San Francisco inspires such unmitigated naughtiness that it can be hard to write a printable post about the place. But here goes…
On my first ever time there last year , I visited the school where my honorary Californian little sister Lisa teaches First Grade, entirely in Spanish. She’d come a long way since our Spanish classes in Buenos Aires with our Communist teacher César.
Some of her students were Hispanic; others had parents who wanted their children to be bilingual. In Second Grade, a small portion of their classes will be in English, which will increase as the years go on.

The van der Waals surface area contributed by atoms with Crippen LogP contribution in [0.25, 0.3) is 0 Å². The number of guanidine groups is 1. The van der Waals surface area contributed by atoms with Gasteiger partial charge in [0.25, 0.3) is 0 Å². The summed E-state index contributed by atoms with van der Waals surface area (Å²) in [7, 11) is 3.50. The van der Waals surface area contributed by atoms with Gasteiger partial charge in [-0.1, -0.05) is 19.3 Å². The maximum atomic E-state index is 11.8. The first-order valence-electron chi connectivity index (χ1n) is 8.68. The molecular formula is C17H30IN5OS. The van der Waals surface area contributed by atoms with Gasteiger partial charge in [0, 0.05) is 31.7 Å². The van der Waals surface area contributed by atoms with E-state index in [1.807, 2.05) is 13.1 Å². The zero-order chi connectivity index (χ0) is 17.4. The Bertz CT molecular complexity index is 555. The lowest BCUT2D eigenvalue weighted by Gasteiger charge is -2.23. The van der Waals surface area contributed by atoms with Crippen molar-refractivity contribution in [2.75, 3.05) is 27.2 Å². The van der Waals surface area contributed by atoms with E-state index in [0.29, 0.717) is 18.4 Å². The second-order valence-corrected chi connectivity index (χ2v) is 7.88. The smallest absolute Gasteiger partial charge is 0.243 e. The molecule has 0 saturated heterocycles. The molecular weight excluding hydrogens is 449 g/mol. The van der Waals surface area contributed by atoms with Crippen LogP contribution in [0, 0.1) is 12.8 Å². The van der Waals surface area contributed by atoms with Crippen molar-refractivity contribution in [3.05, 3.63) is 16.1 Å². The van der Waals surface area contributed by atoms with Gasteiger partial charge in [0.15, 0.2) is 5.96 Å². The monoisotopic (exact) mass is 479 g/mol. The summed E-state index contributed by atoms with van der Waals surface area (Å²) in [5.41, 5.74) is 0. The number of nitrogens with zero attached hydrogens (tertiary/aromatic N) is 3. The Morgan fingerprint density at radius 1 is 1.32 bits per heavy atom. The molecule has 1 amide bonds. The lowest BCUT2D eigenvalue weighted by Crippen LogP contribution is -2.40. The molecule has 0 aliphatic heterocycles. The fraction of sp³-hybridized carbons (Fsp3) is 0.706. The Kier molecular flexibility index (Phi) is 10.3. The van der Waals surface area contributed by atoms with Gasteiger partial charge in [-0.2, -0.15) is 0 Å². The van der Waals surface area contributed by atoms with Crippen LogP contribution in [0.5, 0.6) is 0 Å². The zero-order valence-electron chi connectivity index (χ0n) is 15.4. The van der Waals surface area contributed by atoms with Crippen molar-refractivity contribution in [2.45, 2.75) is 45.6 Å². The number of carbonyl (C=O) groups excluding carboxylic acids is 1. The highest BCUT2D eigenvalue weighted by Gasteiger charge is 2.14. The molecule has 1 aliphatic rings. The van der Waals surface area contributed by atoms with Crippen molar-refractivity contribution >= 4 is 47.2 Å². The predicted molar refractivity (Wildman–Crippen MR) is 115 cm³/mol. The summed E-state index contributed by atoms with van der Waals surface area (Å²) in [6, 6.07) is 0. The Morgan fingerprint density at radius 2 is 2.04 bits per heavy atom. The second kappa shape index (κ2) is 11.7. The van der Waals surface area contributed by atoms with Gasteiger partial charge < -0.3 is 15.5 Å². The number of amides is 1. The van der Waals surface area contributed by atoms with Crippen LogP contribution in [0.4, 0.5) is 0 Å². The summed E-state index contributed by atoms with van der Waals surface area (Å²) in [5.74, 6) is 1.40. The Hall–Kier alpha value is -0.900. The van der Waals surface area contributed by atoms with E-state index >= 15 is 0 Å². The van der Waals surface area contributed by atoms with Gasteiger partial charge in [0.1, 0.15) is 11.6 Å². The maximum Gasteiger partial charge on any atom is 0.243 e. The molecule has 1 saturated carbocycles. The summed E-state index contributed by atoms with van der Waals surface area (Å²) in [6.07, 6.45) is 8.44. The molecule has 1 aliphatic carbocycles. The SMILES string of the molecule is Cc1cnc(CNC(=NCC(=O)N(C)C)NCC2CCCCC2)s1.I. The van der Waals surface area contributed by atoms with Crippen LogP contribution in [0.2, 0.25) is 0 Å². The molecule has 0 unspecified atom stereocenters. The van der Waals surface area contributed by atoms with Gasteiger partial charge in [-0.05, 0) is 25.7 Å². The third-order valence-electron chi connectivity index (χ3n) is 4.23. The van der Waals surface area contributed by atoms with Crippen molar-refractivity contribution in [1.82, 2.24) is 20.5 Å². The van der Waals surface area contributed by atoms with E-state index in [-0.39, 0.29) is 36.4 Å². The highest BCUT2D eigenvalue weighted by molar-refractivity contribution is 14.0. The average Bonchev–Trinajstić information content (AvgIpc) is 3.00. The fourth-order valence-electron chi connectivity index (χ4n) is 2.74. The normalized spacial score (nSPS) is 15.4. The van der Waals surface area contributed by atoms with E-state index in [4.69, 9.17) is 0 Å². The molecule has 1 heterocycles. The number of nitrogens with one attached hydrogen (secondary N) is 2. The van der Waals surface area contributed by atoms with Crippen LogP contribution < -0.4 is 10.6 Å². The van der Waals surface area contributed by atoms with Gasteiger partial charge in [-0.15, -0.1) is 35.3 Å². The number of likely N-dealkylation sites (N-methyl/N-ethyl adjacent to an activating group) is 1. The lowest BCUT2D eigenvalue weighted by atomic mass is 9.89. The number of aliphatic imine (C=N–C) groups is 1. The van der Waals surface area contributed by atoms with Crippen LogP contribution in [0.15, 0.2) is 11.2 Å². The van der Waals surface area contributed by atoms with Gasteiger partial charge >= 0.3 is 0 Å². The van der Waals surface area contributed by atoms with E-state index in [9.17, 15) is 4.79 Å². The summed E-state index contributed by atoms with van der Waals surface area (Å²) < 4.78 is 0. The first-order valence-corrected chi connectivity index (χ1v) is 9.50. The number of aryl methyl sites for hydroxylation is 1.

I wondered – what am I going to say to these kids? I showed them Australian plastic 5, 10 and 20 dollar notes, wet them under a tap, and demonstrated how quickly they’d dry off. I passed them around and took questions. One of the kids asked me why there was clear plastic in the bottom right hand corner of the 5 dollar note. I’m not sure I was that good at explaining, in Spanish, to a group of six-year-olds, about guarding against counterfeit money or ‘efectivo falso‘, but what the hell, I tried!
I’m visiting San Fran again next month, so maybe I’ll have another printable post soon.
One thought on “Teaching about counterfeit money to six-year-olds in San Francisco”
Enjoy, sounds very interesting.